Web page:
For ten years, “instant racing,” also referred to as historical racing, has been offered in Kentucky after the Kentucky Horse Racing Commission (KHRC) signed off on regulations allowing the gambling machines. All this time, there hasn’t been much said about them, although a debate over the legality of the machines, which are essentially slot machines whose winnings are determined by outcome of previous horse races, has continued to simmer. However, that debate is heating up and is now going to go before the Kentucky Supreme Court.
Kentucky doesn’t have legalized gambling, but Instant racing machines have been legal under the state’s pari-mutuel gambling laws, according to a ruling last October by Franklin Circuit Court Judge Thomas Wingate. An anti-gambling group, The Family Foundation (TFF), didn’t like that response and went directly to the Supreme Court the following month for it to make a determination, leading to the court’s decision to hear arguments.
According to the executive director of TFF, Kent Ostrander, Not one Kentucky citizen, not one legislator, not one legislative committee and neither of the two Chambers of the Assembly has ever voted to legalize these machines, yet we now have six ‘casinos’ authorized in the state.”
TFF is also raising questions about payments for $800,000 made by two gaming equipment manufacturers and several horse tracks in the state to a consultation company commissioned to test the machines. The KHRC was behind the commission of the test and its analysis, and TFF wants to know why the gaming companies paid the firm.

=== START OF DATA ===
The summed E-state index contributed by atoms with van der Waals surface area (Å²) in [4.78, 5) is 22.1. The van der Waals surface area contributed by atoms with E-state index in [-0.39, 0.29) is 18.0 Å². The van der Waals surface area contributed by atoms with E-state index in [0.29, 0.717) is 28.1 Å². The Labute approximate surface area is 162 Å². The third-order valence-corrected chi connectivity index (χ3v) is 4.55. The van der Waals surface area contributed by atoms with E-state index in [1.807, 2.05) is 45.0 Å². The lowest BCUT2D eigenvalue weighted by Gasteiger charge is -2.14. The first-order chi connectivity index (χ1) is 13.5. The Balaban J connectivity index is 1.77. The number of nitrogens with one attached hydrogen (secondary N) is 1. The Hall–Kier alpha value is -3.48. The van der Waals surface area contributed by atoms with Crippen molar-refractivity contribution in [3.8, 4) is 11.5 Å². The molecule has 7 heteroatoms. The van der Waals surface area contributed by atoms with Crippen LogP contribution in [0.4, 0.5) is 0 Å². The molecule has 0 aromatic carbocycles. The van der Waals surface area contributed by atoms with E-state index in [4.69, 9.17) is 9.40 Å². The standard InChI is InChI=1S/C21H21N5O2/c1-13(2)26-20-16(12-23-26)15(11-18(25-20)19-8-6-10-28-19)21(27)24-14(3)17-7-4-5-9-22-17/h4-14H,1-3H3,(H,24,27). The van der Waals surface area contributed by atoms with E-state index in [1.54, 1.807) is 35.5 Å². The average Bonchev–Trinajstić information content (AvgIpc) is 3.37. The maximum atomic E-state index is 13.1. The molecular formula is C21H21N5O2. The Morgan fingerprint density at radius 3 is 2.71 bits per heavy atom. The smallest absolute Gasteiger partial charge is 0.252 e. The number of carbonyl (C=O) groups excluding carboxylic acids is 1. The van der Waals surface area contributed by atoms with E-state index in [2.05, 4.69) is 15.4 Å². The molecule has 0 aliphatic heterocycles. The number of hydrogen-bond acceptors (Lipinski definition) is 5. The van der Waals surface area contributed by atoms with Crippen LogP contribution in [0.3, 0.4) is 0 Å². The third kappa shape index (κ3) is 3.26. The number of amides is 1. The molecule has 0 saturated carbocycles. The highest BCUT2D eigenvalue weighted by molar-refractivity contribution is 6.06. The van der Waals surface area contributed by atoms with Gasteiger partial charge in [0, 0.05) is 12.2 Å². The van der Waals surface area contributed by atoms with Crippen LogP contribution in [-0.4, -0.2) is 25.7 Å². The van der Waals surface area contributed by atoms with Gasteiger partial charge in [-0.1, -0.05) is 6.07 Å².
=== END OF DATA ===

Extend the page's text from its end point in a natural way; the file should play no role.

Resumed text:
It’s going to take some time before the Supreme Court gets around to hearing the case, and will take even more for a decision to be made. TFF won’t need to submit its brief to the court until later this summer, and the KHRC and the tracks that offer the machines will then have 60 days to submit their rebuttals. Following that, there will be a day set aside in the court for oral arguments and, then, the Supreme Court will have to consider the information before issuing its ruling.
By that time, perhaps gambling will already be legal in the Bluegrass State. Lawmakers are considering several bills that would legalize the activity, but no one expects them to sail smoothly with no resistance.
Kentucky has four instant racing parlors. The newest is Derby City Gaming, which opened last September in Louisville and is a Churchill Downs-owned property. Two more are coming, including a facility in Corbin in southeastern Kentucky and another in Oak Grove close to the state’s border with Tennessee. That venue is a joint project between Churchill Downs and Keeneland, and is expected to open next year.
Keeneland already has one facility in the state, a gambling parlor at the Red Mile harness racing track. That venue, along with the other three currently in operation, took in over $1.8 billion in wagers in the current fiscal year, an increase of 82% over last year. This has resulted in a gross commission of $150.8 million and $27.2 million in tax payments. The revenue was also responsible for the $3-million purse at the Kentucky Derby. That purse is normally $1 million.